A simple mathematical tool to forecast COVID-19 cumulative case numbers

Naci Balak, Deniz Inan, Mario Ganau, Cesare Zoia, Sinan Sönmez, Batuhan Kurt, Ahmet Akgül, Müjgan Tez

Research output: Contribution to journalArticlepeer-review

Abstract

Objective: Mathematical models are known to help determine potential intervention strategies by providing an approximate idea of the transmission dynamics of infectious diseases. To develop proper responses, not only are more accurate disease spread models needed, but also those that are easy to use. Materials and methods: As of July 1, 2020, we selected the 20 countries with the highest numbers of COVID-19 cases in the world. Using the Verhulst–Pearl logistic function formula, we calculated estimates for the total number of cases for each country. We compared these estimates to the actual figures given by the WHO on the same dates. Finally, the formula was tested for longer-term reliability at t = 18 and t = 40 weeks. Results: The Verhulst–Pearl logistic function formula estimated the actual numbers precisely, with only a 0.5% discrepancy on average for the first month. For all countries in the study and the world at large, the estimates for the 40th week were usually overestimated, although the estimates for some countries were still relatively close to the actual numbers in the forecasting long term. The estimated number for the world in general was about 8 times that actually observed for the long term. Conclusions: The Verhulst–Pearl equation has the advantage of being very straightforward and applicable in clinical use for predicting the demand on hospitals in the short term of 4–6 weeks, which is usually enough time to reschedule elective procedures and free beds for new waves of the pandemic patients.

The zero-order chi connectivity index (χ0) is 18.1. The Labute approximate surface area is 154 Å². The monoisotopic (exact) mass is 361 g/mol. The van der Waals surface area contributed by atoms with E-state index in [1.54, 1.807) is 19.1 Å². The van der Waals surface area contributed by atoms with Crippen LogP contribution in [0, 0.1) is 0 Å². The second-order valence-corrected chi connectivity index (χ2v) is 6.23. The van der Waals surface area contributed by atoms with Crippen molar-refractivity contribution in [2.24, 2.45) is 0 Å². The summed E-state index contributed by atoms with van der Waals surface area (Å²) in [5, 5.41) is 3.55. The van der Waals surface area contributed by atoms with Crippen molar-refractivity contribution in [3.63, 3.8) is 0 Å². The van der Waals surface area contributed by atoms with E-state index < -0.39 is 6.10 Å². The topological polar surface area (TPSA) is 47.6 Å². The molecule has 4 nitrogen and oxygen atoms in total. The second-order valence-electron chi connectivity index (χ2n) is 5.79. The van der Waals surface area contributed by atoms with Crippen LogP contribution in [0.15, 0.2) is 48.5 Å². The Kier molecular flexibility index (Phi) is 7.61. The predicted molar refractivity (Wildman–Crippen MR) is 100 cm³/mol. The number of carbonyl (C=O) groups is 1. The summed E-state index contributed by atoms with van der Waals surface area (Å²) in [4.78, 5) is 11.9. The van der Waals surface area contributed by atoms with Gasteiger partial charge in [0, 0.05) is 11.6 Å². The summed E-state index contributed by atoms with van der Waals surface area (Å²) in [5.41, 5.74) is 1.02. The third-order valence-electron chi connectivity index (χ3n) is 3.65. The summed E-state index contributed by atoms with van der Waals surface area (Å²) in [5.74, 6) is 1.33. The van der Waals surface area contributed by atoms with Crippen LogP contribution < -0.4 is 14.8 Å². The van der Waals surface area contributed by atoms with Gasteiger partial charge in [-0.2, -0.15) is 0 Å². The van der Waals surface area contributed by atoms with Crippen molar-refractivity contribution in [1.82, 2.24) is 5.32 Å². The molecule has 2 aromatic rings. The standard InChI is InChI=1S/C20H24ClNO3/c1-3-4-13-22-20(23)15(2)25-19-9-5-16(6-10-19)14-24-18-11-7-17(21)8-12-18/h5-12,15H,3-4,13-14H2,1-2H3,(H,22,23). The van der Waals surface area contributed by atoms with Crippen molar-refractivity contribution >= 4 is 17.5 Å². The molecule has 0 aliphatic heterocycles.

Original languageEnglish
Article number100853
JournalClinical Epidemiology and Global Health
Volume12
DOIs
Publication statusPublished - Oct 1 2021

Keywords

  • COVID-19
  • Epidemic forecasting
  • Mathematical model
  • Pandemic
  • SARS-CoV-2

ASJC Scopus subject areas

  • Epidemiology
  • Public Health, Environmental and Occupational Health
  • Microbiology (medical)
  • Infectious Diseases

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